In an age where there are no greater heroes than firefighters, Ladder 49 celebrates the career and the men behind the career with a semi-moving action-drama.
Joaquin Phoenix stars as Jack Morrison, a firefighter who's been through it all. The movie starts off with Jack saving a man from a raging inferno, but Jack isn't so lucky. The floor gives way and he plummets downwards, finally coming to a stop far beyond the reach of his comrades. As he struggles to survive, he looks back on his life, at his first fire, at the day he met his wife, at the day he found out she was pregnant. But where there is happiness there is sorrow, and he also recalls the time his best friend died. John Travolta, Robert Patrick, Morris Chestnut and Jacinda Barrett also star.
Most people want to compare Ladder 49 to Backdraft, and while both movies deal with firefighters, the two films are completely different. Backdraft set the benchmark for fire movies, but it was also an action-mystery; while it did look at the lives of firefighters, the story revolved around an arsonist. Ladder 49 has plenty of action scenes, but at heart it is a drama; much more time is spent on developing the characters than the fires. The results are mixed. The characters are likable (albeit strangely flawless) and as time progresses we, the audience, do begin to feel for our lead character, but Ladder 49 seems to fall a bit short on the emotional scale. The movie does have its powerful moments, but the drama is your run-of-the-mill variety; there really isn't anything you haven't seen before. The ending is a bit of a surprise, but seemed like it was just used as an avenue for Travolta to deliver one last speech.
Ladder 49 is entertaining enough, but it does struggle in the third act. By this time, we're more anxious to watch the rescue attempt for Jack, but the movie continues to tell us more of his back story. The problem is the flashbacks are so cut-and-dry you know exactly what's going to happen at all times; for a movie like this, it's okay, but not preferable. Furthermore, the movie shows us so many fire sequences throughout the movie we become desensitized to them; after the fifth fire where the heroes do more courageous stuff, we've just about seen it all. Still, Ladder 49 continues to show more and more as if trying to constantly remind us just how amazing these firefighters are.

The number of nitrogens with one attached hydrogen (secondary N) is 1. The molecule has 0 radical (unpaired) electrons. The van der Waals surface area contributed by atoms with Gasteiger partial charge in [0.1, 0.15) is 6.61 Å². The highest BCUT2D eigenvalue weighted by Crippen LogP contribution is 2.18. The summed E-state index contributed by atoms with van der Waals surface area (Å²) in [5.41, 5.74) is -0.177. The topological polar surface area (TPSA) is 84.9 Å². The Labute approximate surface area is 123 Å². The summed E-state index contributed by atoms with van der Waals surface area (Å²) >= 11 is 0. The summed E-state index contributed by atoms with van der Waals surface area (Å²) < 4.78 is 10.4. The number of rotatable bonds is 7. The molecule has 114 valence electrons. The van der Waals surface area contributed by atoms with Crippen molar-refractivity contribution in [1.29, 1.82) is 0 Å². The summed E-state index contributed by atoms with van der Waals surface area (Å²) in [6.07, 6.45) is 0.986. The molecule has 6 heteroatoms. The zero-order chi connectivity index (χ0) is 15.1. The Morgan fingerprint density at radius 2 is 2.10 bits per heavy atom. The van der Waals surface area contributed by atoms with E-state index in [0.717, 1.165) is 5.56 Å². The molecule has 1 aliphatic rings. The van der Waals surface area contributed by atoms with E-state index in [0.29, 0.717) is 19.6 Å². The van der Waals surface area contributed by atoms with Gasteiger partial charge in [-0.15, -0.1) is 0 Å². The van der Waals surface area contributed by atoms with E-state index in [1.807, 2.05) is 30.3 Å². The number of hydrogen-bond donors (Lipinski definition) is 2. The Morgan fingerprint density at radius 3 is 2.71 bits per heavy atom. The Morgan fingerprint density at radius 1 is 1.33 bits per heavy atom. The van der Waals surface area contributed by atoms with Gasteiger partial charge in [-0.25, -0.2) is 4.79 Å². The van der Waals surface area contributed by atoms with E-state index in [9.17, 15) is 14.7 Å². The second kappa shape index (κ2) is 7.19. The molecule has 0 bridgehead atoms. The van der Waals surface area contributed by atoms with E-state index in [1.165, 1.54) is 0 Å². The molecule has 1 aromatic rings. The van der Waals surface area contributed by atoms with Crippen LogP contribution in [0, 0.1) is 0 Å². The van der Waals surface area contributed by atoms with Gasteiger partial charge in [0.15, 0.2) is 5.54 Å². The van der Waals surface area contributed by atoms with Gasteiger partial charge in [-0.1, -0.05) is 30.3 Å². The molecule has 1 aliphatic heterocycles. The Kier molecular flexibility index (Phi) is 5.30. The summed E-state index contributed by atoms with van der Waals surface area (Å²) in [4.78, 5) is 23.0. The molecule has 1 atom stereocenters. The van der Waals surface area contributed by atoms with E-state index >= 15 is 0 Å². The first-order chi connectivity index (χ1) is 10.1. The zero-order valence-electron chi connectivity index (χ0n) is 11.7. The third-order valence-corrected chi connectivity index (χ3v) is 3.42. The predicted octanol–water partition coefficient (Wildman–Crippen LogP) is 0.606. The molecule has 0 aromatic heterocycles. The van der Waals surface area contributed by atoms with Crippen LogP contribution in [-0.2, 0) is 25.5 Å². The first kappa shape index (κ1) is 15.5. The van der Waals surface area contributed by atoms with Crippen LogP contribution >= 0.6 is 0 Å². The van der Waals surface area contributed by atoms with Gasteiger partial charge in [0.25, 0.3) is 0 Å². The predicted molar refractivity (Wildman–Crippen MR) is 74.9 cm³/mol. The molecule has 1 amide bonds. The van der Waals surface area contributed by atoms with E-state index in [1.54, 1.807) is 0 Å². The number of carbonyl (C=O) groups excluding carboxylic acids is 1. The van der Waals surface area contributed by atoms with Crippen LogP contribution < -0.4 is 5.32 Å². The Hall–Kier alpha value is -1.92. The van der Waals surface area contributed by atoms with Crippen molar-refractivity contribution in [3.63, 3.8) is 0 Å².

Ladder 49 is a drama, but when it comes to action, I just have to - yes, compare it to Backdraft. Basically, this movie pales in comparison. The fire sequences in Ladder 49 are good, but not nearly as impressive as in Backdraft. In that movie, the fire had a life of its own and the firefighters seemed to react accordingly; here, the fire is rather static and the firefighters just seem to spray water wherever they can. In Backdraft, I felt much more engrossed in the work of the firefighters, where Ladder 49 seems to look more at the end result.
As far as acting goes, there's nothing special here. I like Phoenix well enough, but he always seems to play the same quiet, mumbling type. I was expecting something different out of him here, but he was still the same, and I must say I wasn't very impressed. He holds his own, but just barely. As for Travolta, he's decent, but his character never gets to go the distance. Let's just say there'll be no Oscar nods for this movie.Ladder 49 exceeds by delivering an entertaining drama that has a fair amount of action. Unfortunately, if you expect anything more than that, you'll be disappointed.
Review by Erik Samdahl unless otherwise indicated.
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